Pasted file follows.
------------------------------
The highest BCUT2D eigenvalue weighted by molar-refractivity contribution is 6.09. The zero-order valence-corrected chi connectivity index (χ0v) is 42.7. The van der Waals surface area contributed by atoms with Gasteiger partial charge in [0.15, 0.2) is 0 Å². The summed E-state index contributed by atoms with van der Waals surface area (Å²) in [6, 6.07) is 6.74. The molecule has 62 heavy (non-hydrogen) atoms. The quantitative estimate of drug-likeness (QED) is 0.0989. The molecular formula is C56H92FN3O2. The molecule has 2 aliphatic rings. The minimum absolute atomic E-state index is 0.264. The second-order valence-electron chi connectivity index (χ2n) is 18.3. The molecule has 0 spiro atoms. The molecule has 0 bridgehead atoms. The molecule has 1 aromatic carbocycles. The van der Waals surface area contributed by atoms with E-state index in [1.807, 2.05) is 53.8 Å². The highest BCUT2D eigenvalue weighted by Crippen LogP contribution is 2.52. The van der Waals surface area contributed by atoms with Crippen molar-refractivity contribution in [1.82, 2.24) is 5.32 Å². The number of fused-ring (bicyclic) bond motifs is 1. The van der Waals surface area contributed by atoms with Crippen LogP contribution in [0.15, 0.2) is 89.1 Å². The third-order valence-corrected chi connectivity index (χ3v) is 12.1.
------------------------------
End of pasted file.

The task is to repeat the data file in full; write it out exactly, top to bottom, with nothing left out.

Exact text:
The highest BCUT2D eigenvalue weighted by molar-refractivity contribution is 6.09. The zero-order valence-corrected chi connectivity index (χ0v) is 42.7. The van der Waals surface area contributed by atoms with Gasteiger partial charge in [0.15, 0.2) is 0 Å². The summed E-state index contributed by atoms with van der Waals surface area (Å²) in [6, 6.07) is 6.74. The molecule has 62 heavy (non-hydrogen) atoms. The quantitative estimate of drug-likeness (QED) is 0.0989. The molecular formula is C56H92FN3O2. The molecule has 2 aliphatic rings. The minimum absolute atomic E-state index is 0.264. The second-order valence-electron chi connectivity index (χ2n) is 18.3. The molecule has 0 spiro atoms. The molecule has 0 bridgehead atoms. The molecule has 1 aromatic carbocycles. The van der Waals surface area contributed by atoms with E-state index in [1.807, 2.05) is 53.8 Å². The highest BCUT2D eigenvalue weighted by Crippen LogP contribution is 2.52. The van der Waals surface area contributed by atoms with Crippen molar-refractivity contribution in [1.82, 2.24) is 5.32 Å². The number of fused-ring (bicyclic) bond motifs is 1. The van der Waals surface area contributed by atoms with Crippen LogP contribution in [0.15, 0.2) is 89.1 Å². The third-order valence-corrected chi connectivity index (χ3v) is 12.1.